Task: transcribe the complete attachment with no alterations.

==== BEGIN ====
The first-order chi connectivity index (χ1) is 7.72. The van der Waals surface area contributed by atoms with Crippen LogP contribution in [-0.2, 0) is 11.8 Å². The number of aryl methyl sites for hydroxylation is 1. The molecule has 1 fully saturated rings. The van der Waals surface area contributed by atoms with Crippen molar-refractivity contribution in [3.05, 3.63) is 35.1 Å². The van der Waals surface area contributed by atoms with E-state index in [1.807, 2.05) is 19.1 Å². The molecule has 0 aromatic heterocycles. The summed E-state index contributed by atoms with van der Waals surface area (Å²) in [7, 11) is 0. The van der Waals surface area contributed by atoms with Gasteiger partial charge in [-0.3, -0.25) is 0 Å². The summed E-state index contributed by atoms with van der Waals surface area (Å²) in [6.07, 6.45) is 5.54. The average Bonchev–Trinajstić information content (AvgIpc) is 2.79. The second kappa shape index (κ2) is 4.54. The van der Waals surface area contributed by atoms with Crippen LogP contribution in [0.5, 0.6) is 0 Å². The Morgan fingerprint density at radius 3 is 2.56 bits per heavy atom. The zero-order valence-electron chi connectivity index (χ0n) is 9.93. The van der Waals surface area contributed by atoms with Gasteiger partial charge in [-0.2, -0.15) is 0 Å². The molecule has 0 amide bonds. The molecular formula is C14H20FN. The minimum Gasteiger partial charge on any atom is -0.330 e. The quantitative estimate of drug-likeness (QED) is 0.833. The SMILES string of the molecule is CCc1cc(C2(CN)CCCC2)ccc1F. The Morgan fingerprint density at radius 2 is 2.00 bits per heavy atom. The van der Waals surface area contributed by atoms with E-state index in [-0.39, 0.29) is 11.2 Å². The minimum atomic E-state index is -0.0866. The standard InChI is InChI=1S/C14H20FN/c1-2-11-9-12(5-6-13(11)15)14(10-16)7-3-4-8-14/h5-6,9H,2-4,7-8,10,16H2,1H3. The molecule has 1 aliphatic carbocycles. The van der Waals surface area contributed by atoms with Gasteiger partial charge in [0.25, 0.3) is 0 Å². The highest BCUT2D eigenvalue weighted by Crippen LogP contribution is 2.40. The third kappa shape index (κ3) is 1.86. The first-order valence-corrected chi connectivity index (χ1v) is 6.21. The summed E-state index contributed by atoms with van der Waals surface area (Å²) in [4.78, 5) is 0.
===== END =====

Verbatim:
The first-order chi connectivity index (χ1) is 7.72. The van der Waals surface area contributed by atoms with Crippen LogP contribution in [-0.2, 0) is 11.8 Å². The number of aryl methyl sites for hydroxylation is 1. The molecule has 1 fully saturated rings. The van der Waals surface area contributed by atoms with Crippen molar-refractivity contribution in [3.05, 3.63) is 35.1 Å². The van der Waals surface area contributed by atoms with E-state index in [1.807, 2.05) is 19.1 Å². The molecule has 0 aromatic heterocycles. The summed E-state index contributed by atoms with van der Waals surface area (Å²) in [7, 11) is 0. The van der Waals surface area contributed by atoms with Gasteiger partial charge in [-0.3, -0.25) is 0 Å². The summed E-state index contributed by atoms with van der Waals surface area (Å²) in [6.07, 6.45) is 5.54. The average Bonchev–Trinajstić information content (AvgIpc) is 2.79. The second kappa shape index (κ2) is 4.54. The van der Waals surface area contributed by atoms with Crippen LogP contribution in [0.5, 0.6) is 0 Å². The Morgan fingerprint density at radius 3 is 2.56 bits per heavy atom. The zero-order valence-electron chi connectivity index (χ0n) is 9.93. The van der Waals surface area contributed by atoms with Gasteiger partial charge in [-0.2, -0.15) is 0 Å². The molecule has 0 amide bonds. The molecular formula is C14H20FN. The minimum Gasteiger partial charge on any atom is -0.330 e. The quantitative estimate of drug-likeness (QED) is 0.833. The SMILES string of the molecule is CCc1cc(C2(CN)CCCC2)ccc1F. The Morgan fingerprint density at radius 2 is 2.00 bits per heavy atom. The van der Waals surface area contributed by atoms with E-state index in [-0.39, 0.29) is 11.2 Å². The minimum atomic E-state index is -0.0866. The standard InChI is InChI=1S/C14H20FN/c1-2-11-9-12(5-6-13(11)15)14(10-16)7-3-4-8-14/h5-6,9H,2-4,7-8,10,16H2,1H3. The molecule has 1 aliphatic carbocycles. The van der Waals surface area contributed by atoms with Gasteiger partial charge in [0.25, 0.3) is 0 Å². The highest BCUT2D eigenvalue weighted by Crippen LogP contribution is 2.40. The third kappa shape index (κ3) is 1.86. The first-order valence-corrected chi connectivity index (χ1v) is 6.21. The summed E-state index contributed by atoms with van der Waals surface area (Å²) in [4.78, 5) is 0.